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Premier Jason Kenney, seen here in Ottawa on Dec. 9, 2019, has long been critical of Saudi Arabia.

BLAIR GABLE/Reuters

Alberta is in talks with a private Saudi Arabian company to open a $5-billion petrochemical facility in the province, according to the associate minister of natural gas.

Premier Jason Kenney has long been critical of Saudi Arabia, repeatedly calling it an unfriendly dictatorship with a state-owned energy company that has no right to dump its oil on North America. Even so, associate minister Dale Nally told The Globe and Mail that petrochemical companies in the country are “looking at other jurisdictions” in which to expand – “and one of those jurisdictions is Alberta.”

“A state-owned company producing oil in a Middle East dictatorship is far different from a company from the Middle East that comes to Alberta and adheres to our environmental regulations and adheres to our rule of law and treats everybody equally,” Mr. Nally said Thursday.

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Saudi Arabia has a thriving petrochemical industry that has expanded markedly over the past 20 years, driven in part by government incentives. In 2017, for example, one of the country’s largest petrochemical producers, Saudi Basic Industries Corp. (Sabic), signed a deal with state-owned oil producer Saudi Aramco to build a US$20-billion facility in the kingdom with an opening date of 2025. This year, Saudi Aramco bought a 70-per-cent stake in Sabic.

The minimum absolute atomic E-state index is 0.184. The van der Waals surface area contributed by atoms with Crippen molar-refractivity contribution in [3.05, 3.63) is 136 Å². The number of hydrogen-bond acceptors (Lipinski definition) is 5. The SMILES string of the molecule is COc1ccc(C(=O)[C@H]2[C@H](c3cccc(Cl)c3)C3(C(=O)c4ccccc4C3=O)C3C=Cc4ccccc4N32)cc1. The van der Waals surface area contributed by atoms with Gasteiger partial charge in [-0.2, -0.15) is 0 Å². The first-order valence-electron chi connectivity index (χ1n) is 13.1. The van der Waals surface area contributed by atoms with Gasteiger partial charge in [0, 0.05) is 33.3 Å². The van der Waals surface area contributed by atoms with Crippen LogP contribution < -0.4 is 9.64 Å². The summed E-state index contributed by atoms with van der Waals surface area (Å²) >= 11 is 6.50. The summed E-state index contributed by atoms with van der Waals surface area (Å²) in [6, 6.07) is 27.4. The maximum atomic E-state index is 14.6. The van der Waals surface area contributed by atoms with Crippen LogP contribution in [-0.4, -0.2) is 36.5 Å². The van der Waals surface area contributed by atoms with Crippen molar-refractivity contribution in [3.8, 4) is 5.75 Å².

Mr. Nally would not name the company in talks with the province, but his office confirmed it is not a state-owned entity. He also would not specify where the facility could be built but said it would be worth between $5-billion and $10-billion and would take more than five years to build.

Despite pandemic-fuelled economic uncertainty that has companies across the globe cutting expenses to protect their balance sheets, Mr. Nally said his department has spoken with several international petrochemical producers eyeing Alberta.

Alberta is using its various trade offices around the world to make the case for building in the province, and on Friday the government will launch its new petrochemical incentive program to sweeten the deal for investors.

The program is open to small, medium and large petrochemical projects and will see companies receive grants worth 12 per cent of their eligible capital costs once their facilities are up and running. The application window for small projects – between $50-million and $150-million – will be open for five years; larger projects like the Saudi proposal will have 10 years to apply.

The program will also be available for new hydrogen production facilities that incorporate carbon capture into their design to reduce greenhouse gas emissions.

Mr. Nally said extending the program to hydrogen producers makes sense because, much like the petrochemical industry, the sector uses natural gas as a feedstock to create the fuel. With the sector projected to grow to $2.5-trillion globally by 2050, he said, the new program will help Alberta maintain its position as a leader in hydrogen production.

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Mr. Nally said the program is self-funded and that no cash will be released to any company until its project is complete.

“If you consider that some of these facilities will require between 5,000 and 7,000 full-time construction jobs, the tax revenue alone on those jobs will more than pay for the grant that is awarded. So from that perspective, there’s little risk to the taxpayer," he said.

“It’s going to bring long-term investment. That’s what this program is about – it’s about economic recovery.”

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